The claim that “We don’t need feminism anymore” is often repeated, and it’s true that feminism has made leaps and bounds since the beginning of the 20th century. Women have gained important, tangible rights previously denied them – the right to vote, to get an abortion, and to open a bank account, just to name a few. Topics like consent and equitable division of household labour have also been brought into mainstream, and we would like to think that as a result of these things, attitudes towards women have changed.
Cinema, however, tells a different story. Some progress has been made, of course. Many more roles are open to women now than in the 1930s, for example, and to a more diverse range of women at that. Current films also have a much higher frequency of strong female characters and “girl power’” moments, but these often prove to be empty posturing in the wider context of the story and the themes. One thing becomes clear when comparing the cinema of yesteryear to the cinema of today, and that is just how similar they are in their representations and discussions of women – how many films of the 21st century still lean into tired tropes of bitchy blondes, bitter older women, and sex workers with a heart of gold? How many films of today treat women as just that little bit less human than men?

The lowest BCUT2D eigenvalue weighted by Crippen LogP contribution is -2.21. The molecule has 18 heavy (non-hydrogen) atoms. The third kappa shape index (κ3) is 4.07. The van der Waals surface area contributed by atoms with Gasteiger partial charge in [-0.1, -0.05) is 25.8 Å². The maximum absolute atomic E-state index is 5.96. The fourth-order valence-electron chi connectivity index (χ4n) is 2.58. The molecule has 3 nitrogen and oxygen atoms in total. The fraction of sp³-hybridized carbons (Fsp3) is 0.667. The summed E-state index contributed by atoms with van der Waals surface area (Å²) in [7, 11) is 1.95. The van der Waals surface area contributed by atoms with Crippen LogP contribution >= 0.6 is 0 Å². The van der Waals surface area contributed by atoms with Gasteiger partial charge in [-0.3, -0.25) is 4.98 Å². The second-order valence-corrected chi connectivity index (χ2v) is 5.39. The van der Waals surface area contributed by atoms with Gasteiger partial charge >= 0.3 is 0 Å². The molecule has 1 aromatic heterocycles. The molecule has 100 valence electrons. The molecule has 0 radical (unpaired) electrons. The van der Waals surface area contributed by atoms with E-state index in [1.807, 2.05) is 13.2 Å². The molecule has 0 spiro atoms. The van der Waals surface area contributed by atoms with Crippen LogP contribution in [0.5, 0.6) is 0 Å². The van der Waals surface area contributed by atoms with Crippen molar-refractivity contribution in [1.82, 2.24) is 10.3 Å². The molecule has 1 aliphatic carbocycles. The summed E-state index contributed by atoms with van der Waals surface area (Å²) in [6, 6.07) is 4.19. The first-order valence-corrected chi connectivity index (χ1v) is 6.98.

The fact that the most recent films on this list (which is chronologically sorted) would not be out of place in the in the early 20th century shows just how far we as a society still have to go.
1. The Women (George Cukor, 1939):
With its reputation as a classic and its star-studded all-female cast, George Cukor’s The Women sounds perfect on paper, but no number of female characters can help a film so determined to present women as vapid, petty gossips. When the women aren’t stealing each other’s husbands or making snide remarks, they’re getting into physical catfights. And the men who cheat? The narrative lets them off scot-free, instead blaming their wives for divorcing them. The protagonist’s mother even claims things were better when women couldn’t get a divorce, and given that all the divorced couples are happily reunited by the end, it seems the audience is meant to agree with her.